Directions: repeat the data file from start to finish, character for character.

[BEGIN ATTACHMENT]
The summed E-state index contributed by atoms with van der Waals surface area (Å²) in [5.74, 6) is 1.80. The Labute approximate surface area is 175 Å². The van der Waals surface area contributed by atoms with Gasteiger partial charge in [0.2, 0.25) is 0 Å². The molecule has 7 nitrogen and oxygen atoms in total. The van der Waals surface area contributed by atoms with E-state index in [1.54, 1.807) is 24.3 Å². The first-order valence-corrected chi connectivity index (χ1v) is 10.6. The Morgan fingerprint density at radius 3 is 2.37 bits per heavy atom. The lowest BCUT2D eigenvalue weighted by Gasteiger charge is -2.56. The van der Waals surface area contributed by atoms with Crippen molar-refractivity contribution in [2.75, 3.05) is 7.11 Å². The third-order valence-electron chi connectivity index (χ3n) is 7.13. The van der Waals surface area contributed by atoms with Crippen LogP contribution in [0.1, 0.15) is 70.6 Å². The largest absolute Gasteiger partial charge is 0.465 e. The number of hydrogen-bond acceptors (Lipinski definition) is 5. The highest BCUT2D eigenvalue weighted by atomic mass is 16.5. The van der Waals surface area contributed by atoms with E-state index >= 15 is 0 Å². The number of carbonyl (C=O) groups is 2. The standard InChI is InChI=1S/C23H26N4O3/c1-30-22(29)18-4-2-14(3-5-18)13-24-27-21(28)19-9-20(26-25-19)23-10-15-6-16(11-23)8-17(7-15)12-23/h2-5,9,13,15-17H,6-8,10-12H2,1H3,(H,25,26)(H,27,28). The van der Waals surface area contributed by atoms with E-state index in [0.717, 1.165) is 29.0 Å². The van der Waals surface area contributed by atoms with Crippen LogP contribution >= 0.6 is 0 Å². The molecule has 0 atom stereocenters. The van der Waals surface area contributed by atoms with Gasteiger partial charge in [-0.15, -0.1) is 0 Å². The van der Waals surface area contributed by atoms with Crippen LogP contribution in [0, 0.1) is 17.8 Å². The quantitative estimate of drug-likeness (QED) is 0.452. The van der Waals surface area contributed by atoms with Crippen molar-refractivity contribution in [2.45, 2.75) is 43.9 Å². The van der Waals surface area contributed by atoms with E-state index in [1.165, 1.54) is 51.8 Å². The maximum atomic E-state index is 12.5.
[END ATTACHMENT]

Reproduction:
The summed E-state index contributed by atoms with van der Waals surface area (Å²) in [5.74, 6) is 1.80. The Labute approximate surface area is 175 Å². The van der Waals surface area contributed by atoms with Gasteiger partial charge in [0.2, 0.25) is 0 Å². The molecule has 7 nitrogen and oxygen atoms in total. The van der Waals surface area contributed by atoms with E-state index in [1.54, 1.807) is 24.3 Å². The first-order valence-corrected chi connectivity index (χ1v) is 10.6. The Morgan fingerprint density at radius 3 is 2.37 bits per heavy atom. The lowest BCUT2D eigenvalue weighted by Gasteiger charge is -2.56. The van der Waals surface area contributed by atoms with Crippen molar-refractivity contribution in [2.75, 3.05) is 7.11 Å². The third-order valence-electron chi connectivity index (χ3n) is 7.13. The van der Waals surface area contributed by atoms with Crippen LogP contribution in [0.1, 0.15) is 70.6 Å². The largest absolute Gasteiger partial charge is 0.465 e. The number of hydrogen-bond acceptors (Lipinski definition) is 5. The highest BCUT2D eigenvalue weighted by atomic mass is 16.5. The van der Waals surface area contributed by atoms with E-state index >= 15 is 0 Å². The number of carbonyl (C=O) groups is 2. The standard InChI is InChI=1S/C23H26N4O3/c1-30-22(29)18-4-2-14(3-5-18)13-24-27-21(28)19-9-20(26-25-19)23-10-15-6-16(11-23)8-17(7-15)12-23/h2-5,9,13,15-17H,6-8,10-12H2,1H3,(H,25,26)(H,27,28). The van der Waals surface area contributed by atoms with E-state index in [0.717, 1.165) is 29.0 Å². The van der Waals surface area contributed by atoms with Crippen LogP contribution >= 0.6 is 0 Å². The molecule has 0 atom stereocenters. The van der Waals surface area contributed by atoms with Gasteiger partial charge in [-0.15, -0.1) is 0 Å². The van der Waals surface area contributed by atoms with Crippen LogP contribution in [0, 0.1) is 17.8 Å². The quantitative estimate of drug-likeness (QED) is 0.452. The van der Waals surface area contributed by atoms with Crippen molar-refractivity contribution in [2.45, 2.75) is 43.9 Å². The van der Waals surface area contributed by atoms with E-state index in [1.165, 1.54) is 51.8 Å². The maximum atomic E-state index is 12.5.